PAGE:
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Our holdings include hundreds of glass and film negatives/transparencies that we've scanned ourselves; in addition, many other photos on this site were extracted from reference images (high-resolution tiffs) in the Library of Congress research archive. (To query the database click here.) They are adjusted, restored and reworked by your webmaster in accordance with his aesthetic sensibilities before being downsized and turned into the jpegs you see here. All of these images (including "derivative works") are protected by copyright laws of the United States and other jurisdictions and may not be sold, reproduced or otherwise used for commercial purposes without permission.

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[REV 25-NOV-2014]

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City of Los Angeles: 1942

City of Los Angeles: 1942

Detail from Jack Delano's shot of the C&NW railyards in December 1942, and streamliners City of Denver and City of Los Angeles. View full size.

On Shorpy:
Today's Top 5

Yellows, Grays, Greens & Brands

The photo displays equipment of two distinct "brands" at Chicago. The "Armour Yellow" and Gray, signature Union Pacific RR (UPRR) colors for its widely promoted "City" fleet of Streamliners. It was the work of Chicago & Northwestern (C&NW) to handle the moves between Chicago and Omaha, UPRR gateway for the West.

The Green and Yellow motive power units, in the signature colors of the C&NW "400" Streamliner, service lanes between its on line points. Premier service lane between Chicago and Twin Cities. For the Operations folks, I'll conjecture a hard and fast rule did not permit intermixing of equipment. IMHO, the scene is at the area "wash" line...



The most useful text on the subject of the UP "City" trains is William Kratville's "Union Pacific Streamliners" (1974). The windows on the unit make me want to say it's an EMD model E-6 unit, quite possibly LA-4 (the lead unit of a 3 locomotive set which was permanently assigned to the 1941 edition of the City of Los Angeles streamliner).

Red White & Blue

That is amazing detective work. How did you find that? I had been trying to figure the mystery out.

[I searched for "City of Los Angeles" and "streamliner" and "red" in the year 1942. - Dave]

City of Los Angeles

Below, a black-and-white photo of the red, white and blue City of Los Angeles, from the October 19, 1942, Pennsylvania Evening Standard. (The word "stamps" is just visible in the color photo above.) The caption reads:

STREAMLINED SELLING: A streamlined supersalesman of war bonds is the streamliner City of Los Angeles. Train was decked with banner urging purchase of war bonds and stamps. Inspecting it are Howard D. Mills of Treasury Department (left) and W.H. Guild, executive assistant, Union Pacific Railroad. Banner's colors are red, white and blue.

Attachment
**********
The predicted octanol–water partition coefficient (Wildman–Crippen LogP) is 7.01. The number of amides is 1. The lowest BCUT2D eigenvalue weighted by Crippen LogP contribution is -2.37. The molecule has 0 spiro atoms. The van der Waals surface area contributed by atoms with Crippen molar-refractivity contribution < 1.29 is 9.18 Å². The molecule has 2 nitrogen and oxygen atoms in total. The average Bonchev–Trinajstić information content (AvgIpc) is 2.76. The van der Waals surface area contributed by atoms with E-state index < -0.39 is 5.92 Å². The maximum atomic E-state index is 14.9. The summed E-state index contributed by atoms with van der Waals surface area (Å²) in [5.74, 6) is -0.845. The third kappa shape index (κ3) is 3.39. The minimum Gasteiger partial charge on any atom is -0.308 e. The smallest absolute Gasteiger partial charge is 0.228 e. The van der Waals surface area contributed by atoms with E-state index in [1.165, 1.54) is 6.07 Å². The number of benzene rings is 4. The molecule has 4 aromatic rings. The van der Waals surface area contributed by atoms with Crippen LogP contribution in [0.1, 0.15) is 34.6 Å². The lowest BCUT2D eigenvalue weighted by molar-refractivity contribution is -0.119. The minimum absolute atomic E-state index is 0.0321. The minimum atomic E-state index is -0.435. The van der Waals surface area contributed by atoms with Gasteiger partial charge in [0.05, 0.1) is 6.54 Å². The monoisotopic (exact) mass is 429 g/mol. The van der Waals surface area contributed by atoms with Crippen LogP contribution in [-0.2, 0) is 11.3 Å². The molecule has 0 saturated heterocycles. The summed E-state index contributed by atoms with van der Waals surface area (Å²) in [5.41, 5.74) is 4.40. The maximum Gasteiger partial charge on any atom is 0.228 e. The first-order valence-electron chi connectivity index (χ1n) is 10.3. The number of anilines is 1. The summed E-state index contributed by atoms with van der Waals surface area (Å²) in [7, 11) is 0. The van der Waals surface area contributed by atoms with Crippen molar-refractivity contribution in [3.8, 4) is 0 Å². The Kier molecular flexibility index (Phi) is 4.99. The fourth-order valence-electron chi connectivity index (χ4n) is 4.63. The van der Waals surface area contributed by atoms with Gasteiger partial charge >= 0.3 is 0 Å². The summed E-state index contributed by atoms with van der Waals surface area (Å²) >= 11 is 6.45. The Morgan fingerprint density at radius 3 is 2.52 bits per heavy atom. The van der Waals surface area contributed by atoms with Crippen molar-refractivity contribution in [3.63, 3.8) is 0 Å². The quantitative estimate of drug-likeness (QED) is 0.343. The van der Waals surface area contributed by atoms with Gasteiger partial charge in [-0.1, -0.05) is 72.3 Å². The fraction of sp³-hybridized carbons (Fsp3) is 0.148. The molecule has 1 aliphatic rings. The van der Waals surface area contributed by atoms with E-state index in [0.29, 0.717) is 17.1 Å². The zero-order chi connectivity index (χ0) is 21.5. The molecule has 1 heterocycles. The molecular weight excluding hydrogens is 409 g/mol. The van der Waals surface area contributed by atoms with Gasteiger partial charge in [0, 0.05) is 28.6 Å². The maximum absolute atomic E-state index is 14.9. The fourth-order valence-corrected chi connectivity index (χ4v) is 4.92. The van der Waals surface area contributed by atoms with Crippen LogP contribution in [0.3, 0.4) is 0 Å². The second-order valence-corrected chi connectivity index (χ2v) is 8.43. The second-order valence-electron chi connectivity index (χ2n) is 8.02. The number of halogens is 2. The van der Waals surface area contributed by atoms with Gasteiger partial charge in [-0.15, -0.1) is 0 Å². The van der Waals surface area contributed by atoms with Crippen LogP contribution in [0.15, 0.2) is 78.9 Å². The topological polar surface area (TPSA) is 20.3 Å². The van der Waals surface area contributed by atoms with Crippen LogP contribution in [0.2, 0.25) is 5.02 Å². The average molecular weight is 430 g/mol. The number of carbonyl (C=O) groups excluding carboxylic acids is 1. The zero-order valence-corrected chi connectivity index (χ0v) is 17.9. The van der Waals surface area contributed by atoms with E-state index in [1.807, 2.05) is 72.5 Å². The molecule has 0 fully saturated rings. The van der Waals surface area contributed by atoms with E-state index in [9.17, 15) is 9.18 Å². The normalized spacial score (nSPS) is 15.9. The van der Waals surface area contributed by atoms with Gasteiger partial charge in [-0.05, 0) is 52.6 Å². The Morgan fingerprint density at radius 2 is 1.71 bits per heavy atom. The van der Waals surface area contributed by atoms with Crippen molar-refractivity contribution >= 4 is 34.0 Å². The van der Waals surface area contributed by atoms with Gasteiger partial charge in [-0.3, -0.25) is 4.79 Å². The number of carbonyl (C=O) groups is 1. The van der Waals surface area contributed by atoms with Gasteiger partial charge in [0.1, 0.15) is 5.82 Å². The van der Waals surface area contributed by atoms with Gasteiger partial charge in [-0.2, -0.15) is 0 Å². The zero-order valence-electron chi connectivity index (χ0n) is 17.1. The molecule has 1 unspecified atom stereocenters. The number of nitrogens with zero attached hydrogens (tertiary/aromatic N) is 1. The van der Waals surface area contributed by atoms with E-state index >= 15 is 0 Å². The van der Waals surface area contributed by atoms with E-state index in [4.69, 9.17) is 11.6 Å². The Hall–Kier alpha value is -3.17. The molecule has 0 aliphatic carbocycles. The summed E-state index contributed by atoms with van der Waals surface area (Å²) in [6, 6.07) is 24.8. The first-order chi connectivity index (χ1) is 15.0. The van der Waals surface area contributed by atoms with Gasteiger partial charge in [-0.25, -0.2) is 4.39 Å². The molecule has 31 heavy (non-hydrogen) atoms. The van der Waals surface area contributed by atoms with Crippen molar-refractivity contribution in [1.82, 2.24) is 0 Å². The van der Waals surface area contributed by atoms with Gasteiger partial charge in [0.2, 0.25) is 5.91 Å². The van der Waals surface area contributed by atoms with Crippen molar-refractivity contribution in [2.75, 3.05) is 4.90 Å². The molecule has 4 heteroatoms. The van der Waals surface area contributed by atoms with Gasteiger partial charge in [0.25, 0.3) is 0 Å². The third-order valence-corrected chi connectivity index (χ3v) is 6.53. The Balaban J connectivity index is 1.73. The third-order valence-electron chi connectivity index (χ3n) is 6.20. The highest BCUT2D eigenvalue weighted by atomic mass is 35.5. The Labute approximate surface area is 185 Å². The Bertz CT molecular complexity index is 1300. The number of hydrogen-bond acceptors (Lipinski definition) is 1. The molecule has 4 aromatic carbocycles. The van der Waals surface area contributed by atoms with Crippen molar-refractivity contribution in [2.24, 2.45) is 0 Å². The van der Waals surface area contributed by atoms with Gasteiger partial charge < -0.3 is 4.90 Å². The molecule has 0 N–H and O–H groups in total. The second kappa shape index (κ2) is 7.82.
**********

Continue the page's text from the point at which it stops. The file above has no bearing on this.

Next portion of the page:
Red White & Blue

There is a RR boxcar "State of Maine" that is red white and blue. A photo of it can be seen at Their catalogue #3494-295

Red White Blue

War is hell, indeed...I "think" the red/white unit is actually red white and blue special paint promoting war bond purchases, I recall reading something about this one long ago but can't begin to be able to prove this now. Blue band is hiding in the shadow. Rare catch it is.


Can't tell you about the red and white one - it looks like a 'B' unit. It could be a leased locomotive ('B' units were unmanned diesel locomotives controlled from the cab of the 'A' unit) but that in itself was puzzling because before the war at least the Union Pacific's "City" trains all ran with matched sets of locomotives, with the name of the train (City of Los Angeles, City of San Francisco, City of Denver, etc) painted on each unit of the train. At that time you'd never see a 'B' unit from the City of San Francisco on the City of Los Angeles - let alone a mismatched 'B' unit. War is hell.

The middle locomotive (the one without a train attached) is a Chicago & North Western E unit, most likely an E6 like the locomotive on the City of Los Angeles. There's no indication of what train its part of so it could be either the C&NW's own "400" or one of the trains the C&NW and UP operated jointly, like The Challenger.

The outermost locomotive is probably the most interesting stylistically. It's one of the CD series (CD-05, 06, or 07) - the CD standing for the City of Denver. That's written on the side of the locomotive but you really have to blow it up to see that detail. The cab was elevated above the main body of the engine. The distinctive grille is primarily decorative, a holdover from the first streamliners on the UP, M-1000 through M-1002. Indeed the CD locomotives were originally numbered M-1003 through M-1006. Sadly none of the CD locomotives were preserved.

City of Los Angeles?

Ok, please explain the title, it simply cannot be correct.

[The name of the right-hand train, written on the side, is City of Los Angeles. - Dave]

The one that's not yellow

What is that red and white one? (Or red-white-and-???)

SHORPY HISTORICAL PHOTO ARCHIVE | History in HD is a vintage photo archive featuring thousands of high-definition images from the 1850s to 1960s. (Available as fine-art prints from the Shorpy Archive.) The site is named after Shorpy Higginbotham, a teenage coal miner who lived 100 years ago.

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